New Report Confirms Just How Shitty US Workers Have It

Compared to other rich nations, the U.S. offers very little in the way of vacation time, parental leave, or unemployment benefits.
A McDonald's employee at a fry station.
A McDonald's employee in 2017. Photo by Caitlin O'Hara/Bloomberg via Getty

Does it feel like you work very hard almost all the time? Are your vacations short, infrequent, and unpaid? Do you fear falling into poverty immediately if you lose your job? Do you consider "retirement" a fantasy and imagine having to live like this year after year until you get sick and can't work any more, at which point you will likely fall further into debt and despondency? Congratulations, you might be an American—a proud member of the most overworked rich nation in the world.


Unflattering comparisons between the U.S. and other developed countries in Europe and Asia are fairly common by now. For instance, everyone knows that the American healthcare system is more expensive and produces worse outcomes than European systems. But a new report by left-wing writer Ryan Cooper published by the People's Policy Project in collaboration with the Gravel Institute lays out how the United States' labor policies needlessly burden its workers, leaving them with far less leisure time or financial stability than their counterparts in other nations.

According to the report, the average American workers spent 1,739 hours on the job in 2017, more than workers in many European countries as well as Canada, Japan, New Zealand, and Australia. That's a lot of hours, but it also breaks a trend. "Across almost all countries, the richer a nation is, the less time its workers spend on the job," Cooper writes. "Intuitively, this makes sense: the more output a nation’s economy is producing per unit of labor, the more free time workers can have." But as the U.S. has gotten wealthier as a country, benefits have not trickled down to workers. "The U.S. works 269 more hours [per worker] than its enormously wealthy economy would predict—making it by this measure the second-most overworked country in the world, just slightly behind Iceland," Cooper writes.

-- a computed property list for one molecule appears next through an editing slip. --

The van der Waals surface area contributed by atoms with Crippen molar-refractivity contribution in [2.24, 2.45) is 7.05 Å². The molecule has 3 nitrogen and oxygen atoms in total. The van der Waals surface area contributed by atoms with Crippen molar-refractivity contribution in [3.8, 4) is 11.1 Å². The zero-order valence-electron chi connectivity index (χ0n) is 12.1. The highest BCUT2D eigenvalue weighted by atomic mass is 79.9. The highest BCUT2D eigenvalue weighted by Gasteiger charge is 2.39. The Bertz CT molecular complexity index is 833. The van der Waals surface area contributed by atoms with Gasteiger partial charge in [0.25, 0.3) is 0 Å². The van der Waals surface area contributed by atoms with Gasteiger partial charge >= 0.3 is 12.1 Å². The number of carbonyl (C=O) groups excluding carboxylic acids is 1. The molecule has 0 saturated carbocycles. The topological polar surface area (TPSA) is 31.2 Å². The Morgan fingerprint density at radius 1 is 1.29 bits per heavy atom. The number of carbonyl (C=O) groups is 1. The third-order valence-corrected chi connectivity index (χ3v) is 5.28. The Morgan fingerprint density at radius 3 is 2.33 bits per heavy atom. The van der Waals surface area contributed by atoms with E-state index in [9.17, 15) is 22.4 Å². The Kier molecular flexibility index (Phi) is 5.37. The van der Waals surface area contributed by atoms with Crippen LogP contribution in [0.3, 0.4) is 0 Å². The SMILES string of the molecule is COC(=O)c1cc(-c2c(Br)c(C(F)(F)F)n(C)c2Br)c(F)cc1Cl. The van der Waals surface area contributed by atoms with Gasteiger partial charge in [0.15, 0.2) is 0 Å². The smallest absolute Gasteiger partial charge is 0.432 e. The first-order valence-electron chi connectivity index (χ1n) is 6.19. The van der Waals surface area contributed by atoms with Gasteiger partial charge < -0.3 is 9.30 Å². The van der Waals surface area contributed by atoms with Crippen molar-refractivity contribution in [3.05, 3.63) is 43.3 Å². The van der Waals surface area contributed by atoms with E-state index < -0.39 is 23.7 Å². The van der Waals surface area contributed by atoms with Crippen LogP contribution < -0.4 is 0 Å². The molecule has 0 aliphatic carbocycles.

One explanation for this state of affairs is that the U.S. government guarantees very few benefits for workers, chaining them to their jobs. There is no federal law providing sick or vacation days or paid parental leave, and certainly no subsidy for daycare, unlike some other countries. And even blue states and cities lag well behind most European countries—if New York Mayor Bill de Blasio successfully institutes a policy of giving all employees two weeks of paid vacation, NYC will become the first major U.S. city to have such a policy. Aside from vacations, many workers can't afford to take time off, even if they have literally just had a baby. The Family Medical Leave Act gives most employees the ability to take 12 weeks of leave to care for a newborn or other family member—but it's unpaid leave, and so little help to those living paycheck to paycheck.


But wait, it gets worse: The U.S. also provides less assistance to laid-off workers than any other comparable country. Anyone who loses a job must immediately start searching for a new one. And retirement is often just another mode of semi-employment for the sizable chunk of Americans who don't have enough savings to live on Social Security alone. (One recent survey found that 42 percent of Americans had no retirement savings at all.) The government is of little help here, either—unlike many countries, Cooper writes, "the Social Security old-age pension in the U.S. has no minimum benefit, so seniors with low or no earnings history receive no benefits." It's no wonder that the U.S. has the third-highest labor force participation for people 65 and older among comparable countries, behind only New Zealand and Japan. If you can't afford vacations, you likely can't afford retirement either.

This isn't a portrait of life for all Americans, of course. Maybe you have sought-after skills and are in a field where parental leave, paid time off, and other perks are the norm. Maybe you even work at a company that provides some form of on-site childcare. Maybe you have benefits because you belong to a union that negotiated a contract with your employer—though that isn't particularly likely after decades of right-wing assaults on organized labor.

Without the same kind of governmental guarantee offered by other countries, though, average workers—particularly those in service industries and other fields where employees are widely regarded as replaceable—are stuck on the equivalent of an accelerating treadmill, forced to labor desperately just to avoid disaster.


And as Cooper's report points out, maddeningly, there's no reason it has to be this way. U.S. lawmakers could decide to extend paid leave, enhance unemployment and retirement benefits, and parental benefits to all workers just as European nations have. It would cost money, of course, and employers might even pass the costs on to consumers—but it's hard to argue that the massive, countrywide gain in leisure time wouldn't be worth those theoretical tradeoffs.

What's missing is political will. The ruling class, in particular the right-wingers currently in power, have refused to even raise the minimum wage, let alone take on more ambitious reforms.

"Copy-pasting proven models from wiser nations, and learning from America’s own history, is mostly all that is needed," concludes Cooper. "With just a few such reforms, the American worker could be living a life of near-incomprehensible luxury."

But first, they'll need to change their government.

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